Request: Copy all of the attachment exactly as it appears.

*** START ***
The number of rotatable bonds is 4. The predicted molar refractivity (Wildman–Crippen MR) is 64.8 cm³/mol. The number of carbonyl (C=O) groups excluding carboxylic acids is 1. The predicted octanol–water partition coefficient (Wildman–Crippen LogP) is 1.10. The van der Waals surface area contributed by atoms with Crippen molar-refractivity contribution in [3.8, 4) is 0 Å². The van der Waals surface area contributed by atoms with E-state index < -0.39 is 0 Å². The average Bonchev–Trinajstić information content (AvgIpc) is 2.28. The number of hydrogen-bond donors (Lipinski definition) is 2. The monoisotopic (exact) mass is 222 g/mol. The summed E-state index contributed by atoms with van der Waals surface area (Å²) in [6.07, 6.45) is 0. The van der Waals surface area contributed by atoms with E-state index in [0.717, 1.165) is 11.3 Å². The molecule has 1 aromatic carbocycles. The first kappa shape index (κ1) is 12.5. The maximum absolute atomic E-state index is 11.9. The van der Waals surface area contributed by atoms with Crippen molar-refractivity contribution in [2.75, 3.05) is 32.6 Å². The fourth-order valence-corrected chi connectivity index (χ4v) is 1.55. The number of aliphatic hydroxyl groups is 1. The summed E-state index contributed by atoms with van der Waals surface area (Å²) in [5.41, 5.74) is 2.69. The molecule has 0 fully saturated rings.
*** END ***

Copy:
The number of rotatable bonds is 4. The predicted molar refractivity (Wildman–Crippen MR) is 64.8 cm³/mol. The number of carbonyl (C=O) groups excluding carboxylic acids is 1. The predicted octanol–water partition coefficient (Wildman–Crippen LogP) is 1.10. The van der Waals surface area contributed by atoms with Crippen molar-refractivity contribution in [3.8, 4) is 0 Å². The van der Waals surface area contributed by atoms with E-state index < -0.39 is 0 Å². The average Bonchev–Trinajstić information content (AvgIpc) is 2.28. The number of hydrogen-bond donors (Lipinski definition) is 2. The monoisotopic (exact) mass is 222 g/mol. The summed E-state index contributed by atoms with van der Waals surface area (Å²) in [6.07, 6.45) is 0. The van der Waals surface area contributed by atoms with E-state index in [0.717, 1.165) is 11.3 Å². The molecule has 1 aromatic carbocycles. The first kappa shape index (κ1) is 12.5. The maximum absolute atomic E-state index is 11.9. The van der Waals surface area contributed by atoms with Crippen molar-refractivity contribution in [2.75, 3.05) is 32.6 Å². The fourth-order valence-corrected chi connectivity index (χ4v) is 1.55. The number of aliphatic hydroxyl groups is 1. The summed E-state index contributed by atoms with van der Waals surface area (Å²) in [5.41, 5.74) is 2.69. The molecule has 0 fully saturated rings.